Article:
Inside: Help kids figure out what they value in a friend and what they look for in a friend with these Friend Wanted Posters.
Throughout my life, and throughout my kids’ lives, we have been on the search for friends.
And not just any kind of friends.
Real, good, true friends.
And to be honest, it hasn’t been easy for a few reasons.
One, we’ve moved a bunch of times. So very often, we were all the “new kid” at school and in the neighborhood.
Second, it’s hard to figure out how to be a good friend yourself.
And third, it can be hard to figure out which friends are the real deal and which ones are people to only be friendly with.
For the longest time, my friends were the people physically closest to me…my neighbors, the kids in my class, the kids in my scout troop.
Proximity determined most friendships for me as a child and young adult.
And as an adult, it took me a long time to break that habit. It honestly took a therapist to tell me: “You know you get to choose your friends, right? You get to decide who you spend time with. It doesn’t have to be the people closest to you. It needs to be the people you enjoy being with, the people who like you for who you are, the people who make you feel better after you’ve spent time with them.”
These are lessons I wish I had learned in childhood and now teach my kids.
One fun way to do that is to create a Friend Wanted Poster to narrow down and get specific about what you’re looking for in a friend.
What Makes a Good True Friend?
Over the years, I have had plenty of experience with “fair weather” friends or people who were not good, true, friends.
So it is imperative to determine what qualities you want in a friend and what qualities are your personal “red flags.”
And instead of learning this all in therapy years after I should have learned it, we can intentionally teach our kids how to be a good friend and what a good friend sounds and feels like.
Because friendship is essential to our overall mental health.
Friends become our confidants, our moral support, our biggest cheerleaders, and can oftentimes feel like family. They are the people we turn to in times of celebration and in times of hurt, pain, and grief.
But we rarely stop and evaluate the relationships we have:
Do we really like these people? Do I like myself when I spend time with them? Am I consciously choosing to be friends with them or are they a friend of convenience and I need to go find someone who is better suited for me/who I want to be?
It’s essential to pause and evaluate friendships to determine if they are emotionally healthy, mutual, and make you a better person.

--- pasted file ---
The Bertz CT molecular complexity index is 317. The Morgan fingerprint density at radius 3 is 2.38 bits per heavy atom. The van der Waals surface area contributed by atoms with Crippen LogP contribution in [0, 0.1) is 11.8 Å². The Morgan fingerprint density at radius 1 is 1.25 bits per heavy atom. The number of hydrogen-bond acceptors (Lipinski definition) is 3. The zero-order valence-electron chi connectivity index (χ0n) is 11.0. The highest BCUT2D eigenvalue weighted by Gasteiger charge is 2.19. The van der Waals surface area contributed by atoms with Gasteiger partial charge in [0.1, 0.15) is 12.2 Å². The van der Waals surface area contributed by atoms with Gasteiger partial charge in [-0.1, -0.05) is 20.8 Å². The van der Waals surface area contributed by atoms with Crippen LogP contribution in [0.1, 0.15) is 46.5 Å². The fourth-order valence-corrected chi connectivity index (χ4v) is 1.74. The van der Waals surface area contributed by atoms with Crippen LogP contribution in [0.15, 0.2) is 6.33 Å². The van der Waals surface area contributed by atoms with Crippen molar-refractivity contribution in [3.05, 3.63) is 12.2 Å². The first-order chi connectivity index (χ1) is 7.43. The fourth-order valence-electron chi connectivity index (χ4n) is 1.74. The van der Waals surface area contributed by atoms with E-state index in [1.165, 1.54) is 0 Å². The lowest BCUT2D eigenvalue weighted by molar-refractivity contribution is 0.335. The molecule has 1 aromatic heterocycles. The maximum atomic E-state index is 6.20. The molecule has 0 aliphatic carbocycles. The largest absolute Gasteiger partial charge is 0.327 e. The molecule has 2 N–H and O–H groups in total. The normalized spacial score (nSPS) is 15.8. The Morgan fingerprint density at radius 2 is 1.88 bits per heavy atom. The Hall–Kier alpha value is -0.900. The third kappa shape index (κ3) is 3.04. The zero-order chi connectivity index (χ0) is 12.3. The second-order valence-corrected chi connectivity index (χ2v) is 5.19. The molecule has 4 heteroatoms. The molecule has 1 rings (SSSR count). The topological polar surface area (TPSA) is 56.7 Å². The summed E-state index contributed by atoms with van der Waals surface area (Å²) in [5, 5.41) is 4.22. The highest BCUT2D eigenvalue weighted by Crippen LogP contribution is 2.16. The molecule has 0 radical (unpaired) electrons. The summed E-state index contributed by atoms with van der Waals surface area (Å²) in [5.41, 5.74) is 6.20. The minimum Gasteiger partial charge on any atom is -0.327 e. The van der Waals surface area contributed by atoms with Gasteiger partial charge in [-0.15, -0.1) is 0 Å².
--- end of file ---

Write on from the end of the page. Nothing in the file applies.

A good true friend:
- Likes you for who you are and makes you feel good about yourself
- Cheers you on and wants you to win, too
- Includes you and makes sure there’s room for you to sit or join the game
- Does not have restrictions or limits on how or when you can be with them
- Asks what you want to do or play
- Does not treat you differently when other kids are around
- Hurts your feelings on accident and then apologizes
- Wants to be with you and spend time with you
- You feel comfortable being yourself around them
- Listens to you when you tell them to stop doing what they’re doing
- Stands up for you even when you’re not there to defend yourself
- You feel great after you’ve spent time with them
Use this Good, True Friend Checklist with kids so they can start to evaluate their friendships and determine if it’s a good fit for them.
More Social Emotional Learning Resources to Focus on Friends and Friendship:
Teaching kids about friends and friendship doesn’t have to be hard. There are tons of fun, hands on resources that will make it easier because shouting “Friend Wanted” doesn’t really work.
I am a Good Friend Emergent Reader (for beginner or pre-readers)
I am a Good Friend Early Reader (for more advanced readers)
Treasured Friends- what is a treasured friend and what is not? Who are those gems?
And we read friendship books like these:
Related: Best Friendship Books
We can also connect friendship and social emotional learning concepts with creative writing when we ue this free Friend Wanted Poster.
How to Use the Friend Wanted Poster:
1.Print the version you wish to use: black and white or color version with or without the cowboy or cowgirl.
2. Cut out the wanted poster or leave it on a full 8.5 x 11 sheet of paper.
3. If you use the black and white version, give kids skin color crayons to color in the cowboy or cowgirl.
3. Brainstorm what we look for in a friend. Have conversations about what they like about their friends or what they don’t want in a friend (and then use the opposite attribute).
You can use this list of adjectives or add to it:
- kind and caring
- similar hobbies/interests
- cheer you on
- cheer you up
- include and invite you
- listen to you
- they like you for who you are
- easy-going and flexible
- good sport/good teammate
4. Encourage kids to write out what they’re looking for in a new friend. They can write a list or use complete sentences. They can include important things like “be kind” and “silly things” such as “likes kickball.”
5. To connect this to listening and speaking skills, they can share their wanted posters with the group.
6. Share their writing in a classroom book or post these on a bulletin board so kids can connect with each other.